In addition, the mixing unit also reduces the sizes of the solids in the waste liquid and thus permits ready action by the oxygen content of the air, whereby bacterial action may occur to a high degree of efficiency within the various treating compartments from which the waste liquid is pumped and into which the treated waste liquid, after aeration is returned. The basic treatment unit 76, when associated with a treatment tank in the ground, is mounted above the ground level so as to be safe from local flooding, as well as all components of the system readily being accessible for service, repair and the like. This is particularly advantageous in view of the electric motors which preferably are employed to operate the pump for the liquid and the compressor for the air. No critical control valves are required. The treatment tanks have been found to maintain a relatively uniform content of from 4 to 8 ppm of dissolved oxygen with no foam or floating contaminants exiting therein.

The basic treatment system also may be mounted upon and used to treat existing treatment tanks, as well as septic tanks, and maintain the same in clean, odorless condition. Unusually high surface contact between the air and waste material in the liquids is afforded. Further, the waste liquid discharged from the pump into the treating and mixing chamber enters the chamber in a manner to naturally induce swirling without requiring complex structure, and thereby produce intimate mixing of the air with the liquid, the air being introduced into the chamber by a sparger, of which several design arrangements are disclosed above.

While the invention has been described and illustrated in its several preferred embodiments, it should be understood that the invention is not to be limited to the precise details herein illustrated and described since the same may be carried out in other ways falling within the scope of the invention as illustrated and described.

I claim:

1. A system for treating waste liquids to reduce the B.O.D. thereof comprising in combination, a tank having inlet means adjacent one end to receive contaminated liquid to be treated and an outlet adjacent the opposite end for discharging treated liquid; a mixing unit in combination with said tank comprising a closed chamber of limited capacity substantially less than said tank and having inlet and discharge means, a pump, an air compressor, conduit means connecting said pump to said tank to withdraw contaminated liquid therefrom and discharge it into said closed chamber at a predetermined rate, a perforated sparger extending longitudinally into said closed chamber through one end of said closed chamber, and additional conduit means extending from said compressor to the inlet means of said sparger to deliver compressed air thereto for discharge from said sparger into said closed chamber to aerate said contaminated liquid therein to a desired degree while increasing the pressure of said liquid within said chamber; and discharge conduit means connected to said discharge means on said closed chamber and directed into said tank to deliver highly aerated liquid thereto under pressure to effect aeration of said contaminated liquid in said tank at increased efficiency and thereby substantially effect and accelerate the reduction of B.O.D. thereof.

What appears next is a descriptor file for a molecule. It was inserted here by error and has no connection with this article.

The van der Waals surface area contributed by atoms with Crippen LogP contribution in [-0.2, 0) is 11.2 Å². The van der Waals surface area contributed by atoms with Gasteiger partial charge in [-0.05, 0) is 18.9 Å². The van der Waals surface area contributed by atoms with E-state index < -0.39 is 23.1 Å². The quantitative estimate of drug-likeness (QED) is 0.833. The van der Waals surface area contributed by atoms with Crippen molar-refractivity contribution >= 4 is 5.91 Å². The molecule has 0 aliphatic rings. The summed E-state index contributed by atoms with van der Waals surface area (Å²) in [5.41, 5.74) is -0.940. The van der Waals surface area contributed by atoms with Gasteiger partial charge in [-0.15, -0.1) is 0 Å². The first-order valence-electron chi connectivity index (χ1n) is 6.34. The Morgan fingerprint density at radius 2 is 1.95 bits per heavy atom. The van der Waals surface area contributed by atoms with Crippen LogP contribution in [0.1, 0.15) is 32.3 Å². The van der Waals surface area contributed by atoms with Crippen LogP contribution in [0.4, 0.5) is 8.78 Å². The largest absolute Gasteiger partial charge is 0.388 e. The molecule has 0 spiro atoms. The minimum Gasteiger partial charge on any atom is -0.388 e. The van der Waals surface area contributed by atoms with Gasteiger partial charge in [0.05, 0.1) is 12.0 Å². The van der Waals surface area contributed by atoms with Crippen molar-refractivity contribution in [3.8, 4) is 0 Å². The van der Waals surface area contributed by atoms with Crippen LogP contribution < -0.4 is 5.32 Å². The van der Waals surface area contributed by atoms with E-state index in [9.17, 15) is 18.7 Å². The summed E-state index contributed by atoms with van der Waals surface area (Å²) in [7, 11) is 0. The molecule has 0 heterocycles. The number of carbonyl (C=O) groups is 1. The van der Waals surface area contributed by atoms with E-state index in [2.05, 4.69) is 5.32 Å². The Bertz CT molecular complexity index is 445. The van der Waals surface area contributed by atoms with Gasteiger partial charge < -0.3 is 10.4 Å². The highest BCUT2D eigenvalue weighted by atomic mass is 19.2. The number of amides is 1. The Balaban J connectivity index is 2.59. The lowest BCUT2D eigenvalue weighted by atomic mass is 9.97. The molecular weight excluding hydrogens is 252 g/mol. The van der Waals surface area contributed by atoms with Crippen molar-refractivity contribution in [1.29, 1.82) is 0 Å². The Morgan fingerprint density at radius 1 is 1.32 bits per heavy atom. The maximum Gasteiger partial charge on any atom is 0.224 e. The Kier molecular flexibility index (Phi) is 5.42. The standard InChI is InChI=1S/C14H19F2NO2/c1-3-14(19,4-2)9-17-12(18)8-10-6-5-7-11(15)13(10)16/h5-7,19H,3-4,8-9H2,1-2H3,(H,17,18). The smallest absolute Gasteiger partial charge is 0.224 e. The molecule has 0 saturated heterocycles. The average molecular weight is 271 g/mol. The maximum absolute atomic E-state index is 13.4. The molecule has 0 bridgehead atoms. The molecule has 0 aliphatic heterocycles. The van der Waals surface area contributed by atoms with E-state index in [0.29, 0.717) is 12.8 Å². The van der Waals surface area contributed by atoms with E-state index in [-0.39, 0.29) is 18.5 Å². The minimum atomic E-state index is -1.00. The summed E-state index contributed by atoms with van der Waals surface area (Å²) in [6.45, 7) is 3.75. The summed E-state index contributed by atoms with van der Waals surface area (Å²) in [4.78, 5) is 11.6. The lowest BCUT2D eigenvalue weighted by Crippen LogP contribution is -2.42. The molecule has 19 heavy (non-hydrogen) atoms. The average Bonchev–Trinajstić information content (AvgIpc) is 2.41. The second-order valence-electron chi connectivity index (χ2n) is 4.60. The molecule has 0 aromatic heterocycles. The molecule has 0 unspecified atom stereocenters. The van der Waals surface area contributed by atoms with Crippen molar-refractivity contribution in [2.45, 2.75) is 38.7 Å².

2. The system according to claim 1 in which said closed chamber is cylindrical at least at the inlet end thereof and said means to introduce liquid into said chamber being arranged tangentially with said cylindrical inlet end of said chamber.

3. The system according to claim 1 in which at least the portion of said closed chamber adjacent one end is cylindrical and said end of said chamber having said liquid inlet connected thereto, said liquid inlet extending tangentially to the axis of said cylindrical portion of said chamber and said sparger for said compressed air also being connected to the same end of said cylinder substantially coaxially with the axis thereof, whereby the liquid entering said chamber tangentially swirls around said sparger and thereby enhances the mixing of the liquid with said air delivered under pressure by said sparger into said liquid.

4. The system according to claim 1 in which said tank is a treatment tank adapted to be disposed below ground level, said mixing unit including supporting means adapted to be mounted above said treatment tank at a level no lower than ground level, whereby said mixing unit is readily available for servicing and observation of operation thereof, and said conduit means extending from said mixing unit to and from said treatment tank.

5. The system according to claim 4 further including an additional treatment tank adapted to be disposed below ground level adjacent the discharge end of said first mentioned treatment tank and connected to said discharge end thereof to receive pre-treated liquid from said tank, and additional air discharge means disposed within said additional treatment tank adjacent the bottom thereof, said additional air discharge means being connected to said air compressor to receive air under pressure therefrom and discharge the same into said additional treatment tank to further enchance the aeration of the treated liquid received from said first mentioned treatment tank and thereby further reduce the BOD. thereof, said additional treatment tank having a discharge outlet in one end for the discharge of such further treated liquid from the entire system.

6. The system according to claim 5 further including a still further treatment tank adapted to be disposed between said first mentioned treatment tank and said additional treatment tank, and an additional mixing unit connected by inlet and discharge conduits to said additional treatment tank, said still further treatment tank also having an inlet to receive pretreated liquid discharged from said first mentioned treatment tank and said additional treatment tank being positioned and arranged to discharge additionally treated liquid into said additional treatment tank.

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Classifications
U.S. Classification210/195.1, 210/220, 261/DIG.750, 210/205, 210/621, 261/29
International ClassificationC02F3/12, C02F3/28, C02F3/26, C02F3/02
Cooperative ClassificationC02F3/02, Y10S261/75, C02F3/26, C02F3/1242, C02F3/28
European ClassificationC02F3/12N2, C02F3/26, C02F3/02, C02F3/28